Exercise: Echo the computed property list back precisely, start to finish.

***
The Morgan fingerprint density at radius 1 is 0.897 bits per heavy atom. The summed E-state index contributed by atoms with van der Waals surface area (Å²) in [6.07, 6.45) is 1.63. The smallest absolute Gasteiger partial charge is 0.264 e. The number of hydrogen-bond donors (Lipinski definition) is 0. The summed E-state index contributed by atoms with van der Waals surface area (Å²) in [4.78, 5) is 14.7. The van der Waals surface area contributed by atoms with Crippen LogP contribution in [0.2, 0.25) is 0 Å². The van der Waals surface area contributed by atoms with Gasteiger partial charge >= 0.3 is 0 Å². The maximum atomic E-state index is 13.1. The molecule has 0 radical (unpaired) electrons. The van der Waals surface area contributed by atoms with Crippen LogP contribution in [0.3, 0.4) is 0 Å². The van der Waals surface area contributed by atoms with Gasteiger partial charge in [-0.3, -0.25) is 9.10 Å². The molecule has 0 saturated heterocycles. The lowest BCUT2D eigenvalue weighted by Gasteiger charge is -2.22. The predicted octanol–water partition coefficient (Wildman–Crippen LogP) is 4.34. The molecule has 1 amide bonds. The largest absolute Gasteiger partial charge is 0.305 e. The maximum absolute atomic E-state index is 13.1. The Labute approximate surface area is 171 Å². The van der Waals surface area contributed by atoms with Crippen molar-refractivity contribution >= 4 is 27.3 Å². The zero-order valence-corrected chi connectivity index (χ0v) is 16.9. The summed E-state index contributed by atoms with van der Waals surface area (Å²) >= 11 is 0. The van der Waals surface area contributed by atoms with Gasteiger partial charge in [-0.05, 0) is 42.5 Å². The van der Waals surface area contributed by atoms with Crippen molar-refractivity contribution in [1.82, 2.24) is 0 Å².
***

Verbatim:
The Morgan fingerprint density at radius 1 is 0.897 bits per heavy atom. The summed E-state index contributed by atoms with van der Waals surface area (Å²) in [6.07, 6.45) is 1.63. The smallest absolute Gasteiger partial charge is 0.264 e. The number of hydrogen-bond donors (Lipinski definition) is 0. The summed E-state index contributed by atoms with van der Waals surface area (Å²) in [4.78, 5) is 14.7. The van der Waals surface area contributed by atoms with Crippen LogP contribution in [0.2, 0.25) is 0 Å². The van der Waals surface area contributed by atoms with Gasteiger partial charge >= 0.3 is 0 Å². The maximum atomic E-state index is 13.1. The molecule has 0 radical (unpaired) electrons. The van der Waals surface area contributed by atoms with Crippen LogP contribution in [0.3, 0.4) is 0 Å². The van der Waals surface area contributed by atoms with Gasteiger partial charge in [-0.3, -0.25) is 9.10 Å². The molecule has 0 saturated heterocycles. The lowest BCUT2D eigenvalue weighted by Gasteiger charge is -2.22. The predicted octanol–water partition coefficient (Wildman–Crippen LogP) is 4.34. The molecule has 1 amide bonds. The largest absolute Gasteiger partial charge is 0.305 e. The maximum absolute atomic E-state index is 13.1. The Labute approximate surface area is 171 Å². The van der Waals surface area contributed by atoms with Crippen molar-refractivity contribution >= 4 is 27.3 Å². The zero-order valence-corrected chi connectivity index (χ0v) is 16.9. The summed E-state index contributed by atoms with van der Waals surface area (Å²) >= 11 is 0. The van der Waals surface area contributed by atoms with Gasteiger partial charge in [-0.05, 0) is 42.5 Å². The van der Waals surface area contributed by atoms with Crippen molar-refractivity contribution in [1.82, 2.24) is 0 Å².